One of the casualties of the Blizzard of '11 is an historic West Side church, where two Gothic-style towers came down, sending stone, bricks and parts of the truss roof of the church into the sanctuary.
Rev. George W. Daniels, senior pastor of First Baptist Congregational Church, 1613 W. Washington Blvd., said damage appeared extensive.
Part of the towers' facade on the southeast side of the church toppled sometime overnight Tuesday in high winds and lightning, he said. The stones, weighing between 50 and 2,000 pounds, caused two holes 10 to 15 feet wide. Some landed on the balcony and some in front of the church's main entrance.
No one was hurt.
Daniels informed about 1,000 congregation members after discovering the damage on Thursday.
"They're saddened by it," he said. "It's just like your home. If something happens to your home, naturally you're concerned about how bad the damage is and how much it's going to cost."
Daniels said he was both happy and sad when he discovered what happened: sad because of the damage caused but happy that no one was killed or injured.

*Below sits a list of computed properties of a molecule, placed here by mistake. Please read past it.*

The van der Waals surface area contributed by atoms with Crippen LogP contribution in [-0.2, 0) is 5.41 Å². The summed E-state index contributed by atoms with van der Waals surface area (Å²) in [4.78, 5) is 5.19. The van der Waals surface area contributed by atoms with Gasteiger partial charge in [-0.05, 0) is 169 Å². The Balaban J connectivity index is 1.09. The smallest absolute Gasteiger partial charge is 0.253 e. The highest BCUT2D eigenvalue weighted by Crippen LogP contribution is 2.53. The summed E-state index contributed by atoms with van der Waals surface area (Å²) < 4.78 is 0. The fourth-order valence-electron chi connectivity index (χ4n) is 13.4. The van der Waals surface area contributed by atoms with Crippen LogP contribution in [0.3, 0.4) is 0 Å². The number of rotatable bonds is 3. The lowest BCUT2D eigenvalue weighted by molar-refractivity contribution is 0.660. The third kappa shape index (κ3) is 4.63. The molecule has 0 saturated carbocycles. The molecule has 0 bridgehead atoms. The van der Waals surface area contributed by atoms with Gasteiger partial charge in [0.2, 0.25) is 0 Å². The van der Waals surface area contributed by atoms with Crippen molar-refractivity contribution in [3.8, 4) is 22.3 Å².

"You can replace things but you cannot replace life," he said.
A structural engineer today will determine the extent of the damage and if services can continue to be conducted in the main sanctuary, Daniels said. If they cannot, they will be transferred to a fellowship hall on the premesis, he said.
Construction on the church began in 1869 and was completed in 1871, he said. It was named a state landmark in 2006 and a National Historic Landmark the following year, he added.
The building survived the Great Chicago Fire of 1871 and is said to have temporarily housed government workers during the reconstruction of their offices. It originally was built as the Union Park Congregational Church, according to the AIA Guide to Chicago and designed by Gurdon P. Randall, who designed Northwestern University's University Hall in Evanston.
Daniels' congregation has been in the church building since 1970.
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